San Flaviano: Construction of the church of San Flaviano in Montefiascone began in the 11th century and was initially dedicated to the Virgin Mary. Later it assumed its current name in honor of San Flaviano martyr who spent the last part of his imprisonment in Montefiascone before the final torture. The architectural structure of the building is very complex and is the result of numerous alterations that took place during its construction and in subsequent eras. Inside there are at the beginning two Gothic bays supported by two beam pillars. This is followed by a structure with three short naves whose central compartment opens onto the upper church. The columns are adorned with beautiful and complex Gothic-style capitals with floral motifs, among which small winged dragons and human figures appear in some. The walls of the Gothic spans are covered with 14th century cycles and frescoes dedicated to the life of Christ and the saints. On the back wall, behind the altar, St. Flavian is depicted on horseback with the banner. In a chapel in the left aisle is the tombstone of the noble German prelate Defuk, who gave his name to the local white wine Est Est Est.
Rocca dei Papi: From its Pilgrim Tower it is possible to look at 360 degrees and with binoculars see Tuscany, Umbria, Lazio and Abruzzo. With Pope Clement III (1187-1191) and with Innocent III (1198-1216) the Rocca assumed a solid defensive and residential structure. It has undergone expansion and fortification works according to the military architecture of the time, with a trapezoidal plan with 4 corner towers. A fifth tower was used for residential purposes, a function increased by the entire complex during the papal reconquest of central Italy by Cardinal Egidio Albornoz, delegated in 1353 with full powers to prepare the coveted return of the Papacy from the Avignon exile. In the Renaissance period, the interventions of Antonio da Sangallo the Elder, always in a residential function, and Antonio da Sangallo the Younger, with the construction of the internal courtyard are important. Subsequently abandoned, the Rocca only underwent restoration work towards the end of the 1900s, with the opening of a museum dedicated to the architect Sangallo, the restoration of the Pilgrim’s Tower and the arrangement of the internal gardens. In addition to the museum and observatory located on the Pilgrim Tower, today the complex houses a municipal congress center and the headquarters of the provincial wine shop.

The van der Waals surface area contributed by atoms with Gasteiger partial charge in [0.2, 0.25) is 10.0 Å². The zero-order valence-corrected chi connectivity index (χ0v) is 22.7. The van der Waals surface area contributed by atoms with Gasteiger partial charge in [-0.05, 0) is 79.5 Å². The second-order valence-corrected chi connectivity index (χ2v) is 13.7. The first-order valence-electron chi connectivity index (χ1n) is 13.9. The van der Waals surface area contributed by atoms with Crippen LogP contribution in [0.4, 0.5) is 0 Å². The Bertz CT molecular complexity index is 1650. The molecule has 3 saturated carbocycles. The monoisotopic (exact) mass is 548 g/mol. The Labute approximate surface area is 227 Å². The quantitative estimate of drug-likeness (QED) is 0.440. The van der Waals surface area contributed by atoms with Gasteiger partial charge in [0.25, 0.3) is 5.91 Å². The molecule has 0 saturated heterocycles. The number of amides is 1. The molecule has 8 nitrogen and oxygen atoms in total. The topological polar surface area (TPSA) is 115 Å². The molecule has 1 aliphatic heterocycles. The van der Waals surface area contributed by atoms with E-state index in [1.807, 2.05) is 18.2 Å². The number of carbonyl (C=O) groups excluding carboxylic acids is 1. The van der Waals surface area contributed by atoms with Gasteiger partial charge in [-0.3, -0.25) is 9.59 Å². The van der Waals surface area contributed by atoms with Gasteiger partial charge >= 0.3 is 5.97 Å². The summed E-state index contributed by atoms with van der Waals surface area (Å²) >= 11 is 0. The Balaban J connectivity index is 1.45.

Lake Bolsena (formerly in Latin Lacus Volsinii): it is in the main caldera of the Vulsinio volcanic complex in the upper Tuscia. It has an elliptical shape, an altitude of 304 meters above sea level and an area of 114.5 km² with a maximum depth of 154 meters; two islands emerge, Bisentina and Martana, emerged as residues of volcanic craters in the lake. It is largely surrounded by the gentle and wooded hills of the Volsini (or Vulsini) mountains. The Marta river is the only emissary of the lake while it has several small tributaries that descend from the surrounding hills that partly feed the fresh waters of the lake basin. In addition to the main caldera of Bolsena now occupied by the waters of the lake, the nearby caldera of Latera and Montefiascone are clearly visible, especially from the plane or from satellite shots; the black sand is clearly visible on the beaches. There is the “carbuncle”, a local term used to indicate the leakage of gas from the bottom of the lake. In the Bagnoregio gullies, under the layer of volcanic deposits, there are fossil shells present in the layers of the emerged seabed. All the historic centers found in the volcanic system were built with tuff: Orvieto, Tuscania, Civita di Bagnoregio, Grotte di Castro, Sovana, Sorano, Pitigliano, Marta, Bolsena, Capodimonte, Valentano. It is a remarkable and very characteristic cultural heritage, which integrates perfectly with the natural one. It is a lake rather full of fish with various fish species present (including tench, pike, carp, whitefish, perch, lattarino, crab and crayfish) where bertovello (a kind of pot) is used a lot for fishing and where it is practiced often (especially at night) carpfishing (sport fishing for carp). In recent years, a cycle path has been added around Lake Bolsena. The lake also offers opportunities for canoeing, for taking a ride on a sailing boat or for stopping with your camper in the appropriate campsites in the area.
Miracle of Bolsena: On an unspecified day in the year 1263 a Teutonic priest arrived at the sanctuary: Peter of Prague. At that moment many questioned the real presence of Christ in the Eucharist. On the tomb of S. Cristina he celebrated Mass. At the moment of the consecration, while he held the host over the chalice, after the ritual words had been pronounced, it appeared visibly reddened with blood that was copiously dripping wet the corporal. She went to nearby Orvieto where Pope Urban IV temporarily stayed with his court. The supreme pontiff immediately sent Giacomo bishop of Orvieto to Bolsena, accompanied, according to legend, by the theologians Tommaso d’Aquino and Bonaventura da Bagnoregio, to verify the fact and bring the relics to him. Urban IV received the host and the linens soaked in blood and took them to the Orvieto cathedral of Santa Maria. Urban IV declared the supernaturality of the event and to remember it extended the solemnity called Corpus Domini to the whole Church. The relics are: the host, the corporal and the purifiers now kept in the Corporal Chapel in the cathedral of Orvieto. They are kept in a Sienese goldsmith’s jewel: the Ugolino da Vieri reliquary. For several years, by the Municipality of Orvieto, by the Diocese of Orvieto-Todi, by the Archdiocese of Prague, with Caritas Prague, Sportify s.r.o., with the Relay Committee Prague-Bolsena-Orvieto and the sports association Libertas Orvieto, has been A relay race was set up that from Prague arrives in the city of Orvieto on the eve of Corpus Domini to participate in the Holy Mass in the Cathedral and in the solemn procession.